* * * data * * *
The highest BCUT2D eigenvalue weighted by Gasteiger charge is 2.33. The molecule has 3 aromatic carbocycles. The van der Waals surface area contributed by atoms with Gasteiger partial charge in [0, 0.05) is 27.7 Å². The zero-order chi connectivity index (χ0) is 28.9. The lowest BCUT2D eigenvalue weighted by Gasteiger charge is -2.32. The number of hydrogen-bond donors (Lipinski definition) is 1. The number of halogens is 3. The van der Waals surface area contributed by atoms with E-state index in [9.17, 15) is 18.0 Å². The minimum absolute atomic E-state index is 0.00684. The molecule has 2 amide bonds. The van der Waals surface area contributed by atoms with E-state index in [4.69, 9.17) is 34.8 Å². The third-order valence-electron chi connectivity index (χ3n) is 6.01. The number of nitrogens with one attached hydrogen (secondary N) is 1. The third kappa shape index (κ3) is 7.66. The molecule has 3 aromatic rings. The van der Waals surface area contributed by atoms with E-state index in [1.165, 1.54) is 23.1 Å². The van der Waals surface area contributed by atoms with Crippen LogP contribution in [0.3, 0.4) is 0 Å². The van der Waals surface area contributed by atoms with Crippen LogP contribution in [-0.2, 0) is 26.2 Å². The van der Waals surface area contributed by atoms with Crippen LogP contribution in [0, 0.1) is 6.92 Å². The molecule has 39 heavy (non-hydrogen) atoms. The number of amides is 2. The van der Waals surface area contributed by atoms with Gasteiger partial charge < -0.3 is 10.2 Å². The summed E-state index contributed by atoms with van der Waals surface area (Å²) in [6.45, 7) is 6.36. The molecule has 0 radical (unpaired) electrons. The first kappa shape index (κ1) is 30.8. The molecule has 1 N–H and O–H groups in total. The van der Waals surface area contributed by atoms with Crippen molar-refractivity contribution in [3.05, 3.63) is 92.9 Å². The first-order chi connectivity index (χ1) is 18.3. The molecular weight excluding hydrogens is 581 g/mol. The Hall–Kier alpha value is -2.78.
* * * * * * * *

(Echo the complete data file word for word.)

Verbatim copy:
The highest BCUT2D eigenvalue weighted by Gasteiger charge is 2.33. The molecule has 3 aromatic carbocycles. The van der Waals surface area contributed by atoms with Gasteiger partial charge in [0, 0.05) is 27.7 Å². The zero-order chi connectivity index (χ0) is 28.9. The lowest BCUT2D eigenvalue weighted by Gasteiger charge is -2.32. The number of hydrogen-bond donors (Lipinski definition) is 1. The number of halogens is 3. The van der Waals surface area contributed by atoms with E-state index in [9.17, 15) is 18.0 Å². The minimum absolute atomic E-state index is 0.00684. The molecule has 2 amide bonds. The van der Waals surface area contributed by atoms with E-state index in [4.69, 9.17) is 34.8 Å². The third-order valence-electron chi connectivity index (χ3n) is 6.01. The number of nitrogens with one attached hydrogen (secondary N) is 1. The third kappa shape index (κ3) is 7.66. The molecule has 3 aromatic rings. The van der Waals surface area contributed by atoms with E-state index in [1.165, 1.54) is 23.1 Å². The van der Waals surface area contributed by atoms with Crippen LogP contribution in [0.3, 0.4) is 0 Å². The van der Waals surface area contributed by atoms with Crippen LogP contribution in [-0.2, 0) is 26.2 Å². The van der Waals surface area contributed by atoms with Crippen LogP contribution in [0, 0.1) is 6.92 Å². The molecule has 39 heavy (non-hydrogen) atoms. The number of amides is 2. The van der Waals surface area contributed by atoms with Gasteiger partial charge < -0.3 is 10.2 Å². The summed E-state index contributed by atoms with van der Waals surface area (Å²) in [6.45, 7) is 6.36. The molecule has 0 radical (unpaired) electrons. The first kappa shape index (κ1) is 30.8. The molecule has 1 N–H and O–H groups in total. The van der Waals surface area contributed by atoms with Crippen molar-refractivity contribution in [3.05, 3.63) is 92.9 Å². The first-order chi connectivity index (χ1) is 18.3. The molecular weight excluding hydrogens is 581 g/mol. The Hall–Kier alpha value is -2.78.